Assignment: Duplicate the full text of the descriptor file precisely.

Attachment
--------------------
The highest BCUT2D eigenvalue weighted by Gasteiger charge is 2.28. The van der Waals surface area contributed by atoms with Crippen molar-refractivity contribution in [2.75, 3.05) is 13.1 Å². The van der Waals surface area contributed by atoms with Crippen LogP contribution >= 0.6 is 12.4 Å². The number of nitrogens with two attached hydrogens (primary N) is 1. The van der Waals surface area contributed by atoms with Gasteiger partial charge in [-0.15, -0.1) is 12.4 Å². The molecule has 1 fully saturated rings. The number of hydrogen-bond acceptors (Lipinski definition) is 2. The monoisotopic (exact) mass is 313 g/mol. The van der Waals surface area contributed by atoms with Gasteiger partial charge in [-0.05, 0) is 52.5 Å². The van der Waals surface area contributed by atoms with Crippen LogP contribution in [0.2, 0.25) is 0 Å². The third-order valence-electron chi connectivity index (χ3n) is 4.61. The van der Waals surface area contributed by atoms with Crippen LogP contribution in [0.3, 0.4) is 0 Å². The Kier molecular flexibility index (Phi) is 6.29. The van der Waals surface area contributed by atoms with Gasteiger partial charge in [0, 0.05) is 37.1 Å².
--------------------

The highest BCUT2D eigenvalue weighted by Gasteiger charge is 2.28. The van der Waals surface area contributed by atoms with Crippen molar-refractivity contribution in [2.75, 3.05) is 13.1 Å². The van der Waals surface area contributed by atoms with Crippen LogP contribution >= 0.6 is 12.4 Å². The number of nitrogens with two attached hydrogens (primary N) is 1. The van der Waals surface area contributed by atoms with Gasteiger partial charge in [-0.15, -0.1) is 12.4 Å². The molecule has 1 fully saturated rings. The number of hydrogen-bond acceptors (Lipinski definition) is 2. The monoisotopic (exact) mass is 313 g/mol. The van der Waals surface area contributed by atoms with Gasteiger partial charge in [-0.05, 0) is 52.5 Å². The van der Waals surface area contributed by atoms with Crippen LogP contribution in [0.2, 0.25) is 0 Å². The third-order valence-electron chi connectivity index (χ3n) is 4.61. The van der Waals surface area contributed by atoms with Crippen LogP contribution in [0.3, 0.4) is 0 Å². The Kier molecular flexibility index (Phi) is 6.29. The van der Waals surface area contributed by atoms with Gasteiger partial charge in [0, 0.05) is 37.1 Å².